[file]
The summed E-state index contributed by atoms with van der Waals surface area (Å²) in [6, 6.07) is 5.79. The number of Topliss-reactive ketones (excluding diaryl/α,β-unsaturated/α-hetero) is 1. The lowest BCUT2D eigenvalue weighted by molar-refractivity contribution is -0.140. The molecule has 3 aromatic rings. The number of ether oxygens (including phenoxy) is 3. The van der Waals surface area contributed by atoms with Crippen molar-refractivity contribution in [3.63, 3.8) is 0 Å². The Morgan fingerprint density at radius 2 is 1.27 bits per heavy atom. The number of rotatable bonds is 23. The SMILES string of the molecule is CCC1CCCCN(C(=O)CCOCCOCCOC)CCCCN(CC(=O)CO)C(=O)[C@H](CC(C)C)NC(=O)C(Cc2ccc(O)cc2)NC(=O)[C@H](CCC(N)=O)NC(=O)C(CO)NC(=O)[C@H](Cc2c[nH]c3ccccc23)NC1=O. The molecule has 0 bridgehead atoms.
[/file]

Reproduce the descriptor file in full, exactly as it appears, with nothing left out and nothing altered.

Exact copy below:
The summed E-state index contributed by atoms with van der Waals surface area (Å²) in [6, 6.07) is 5.79. The number of Topliss-reactive ketones (excluding diaryl/α,β-unsaturated/α-hetero) is 1. The lowest BCUT2D eigenvalue weighted by molar-refractivity contribution is -0.140. The molecule has 3 aromatic rings. The number of ether oxygens (including phenoxy) is 3. The van der Waals surface area contributed by atoms with Crippen molar-refractivity contribution in [3.63, 3.8) is 0 Å². The Morgan fingerprint density at radius 2 is 1.27 bits per heavy atom. The number of rotatable bonds is 23. The SMILES string of the molecule is CCC1CCCCN(C(=O)CCOCCOCCOC)CCCCN(CC(=O)CO)C(=O)[C@H](CC(C)C)NC(=O)C(Cc2ccc(O)cc2)NC(=O)[C@H](CCC(N)=O)NC(=O)C(CO)NC(=O)[C@H](Cc2c[nH]c3ccccc23)NC1=O. The molecule has 0 bridgehead atoms.